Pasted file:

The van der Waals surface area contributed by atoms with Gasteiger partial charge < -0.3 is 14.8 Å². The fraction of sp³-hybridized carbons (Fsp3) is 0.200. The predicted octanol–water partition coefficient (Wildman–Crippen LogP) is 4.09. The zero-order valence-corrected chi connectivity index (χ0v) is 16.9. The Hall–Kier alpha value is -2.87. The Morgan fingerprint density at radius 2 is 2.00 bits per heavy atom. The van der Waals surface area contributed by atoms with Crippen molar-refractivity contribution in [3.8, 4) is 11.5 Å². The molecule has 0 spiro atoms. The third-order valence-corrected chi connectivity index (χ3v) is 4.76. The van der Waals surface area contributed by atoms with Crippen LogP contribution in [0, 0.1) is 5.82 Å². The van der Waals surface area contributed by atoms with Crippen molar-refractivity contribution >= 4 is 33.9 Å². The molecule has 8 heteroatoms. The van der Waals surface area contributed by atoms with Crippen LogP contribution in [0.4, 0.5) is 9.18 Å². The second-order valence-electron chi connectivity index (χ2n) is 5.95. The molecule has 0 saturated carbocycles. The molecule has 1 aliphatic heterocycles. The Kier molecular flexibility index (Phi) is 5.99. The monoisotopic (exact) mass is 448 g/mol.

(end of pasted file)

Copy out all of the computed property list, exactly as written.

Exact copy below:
The van der Waals surface area contributed by atoms with Gasteiger partial charge < -0.3 is 14.8 Å². The fraction of sp³-hybridized carbons (Fsp3) is 0.200. The predicted octanol–water partition coefficient (Wildman–Crippen LogP) is 4.09. The zero-order valence-corrected chi connectivity index (χ0v) is 16.9. The Hall–Kier alpha value is -2.87. The Morgan fingerprint density at radius 2 is 2.00 bits per heavy atom. The van der Waals surface area contributed by atoms with Crippen molar-refractivity contribution in [3.8, 4) is 11.5 Å². The molecule has 0 spiro atoms. The third-order valence-corrected chi connectivity index (χ3v) is 4.76. The van der Waals surface area contributed by atoms with Crippen LogP contribution in [0, 0.1) is 5.82 Å². The van der Waals surface area contributed by atoms with Crippen molar-refractivity contribution >= 4 is 33.9 Å². The molecule has 8 heteroatoms. The van der Waals surface area contributed by atoms with Crippen LogP contribution in [0.4, 0.5) is 9.18 Å². The second-order valence-electron chi connectivity index (χ2n) is 5.95. The molecule has 0 saturated carbocycles. The molecule has 1 aliphatic heterocycles. The Kier molecular flexibility index (Phi) is 5.99. The monoisotopic (exact) mass is 448 g/mol.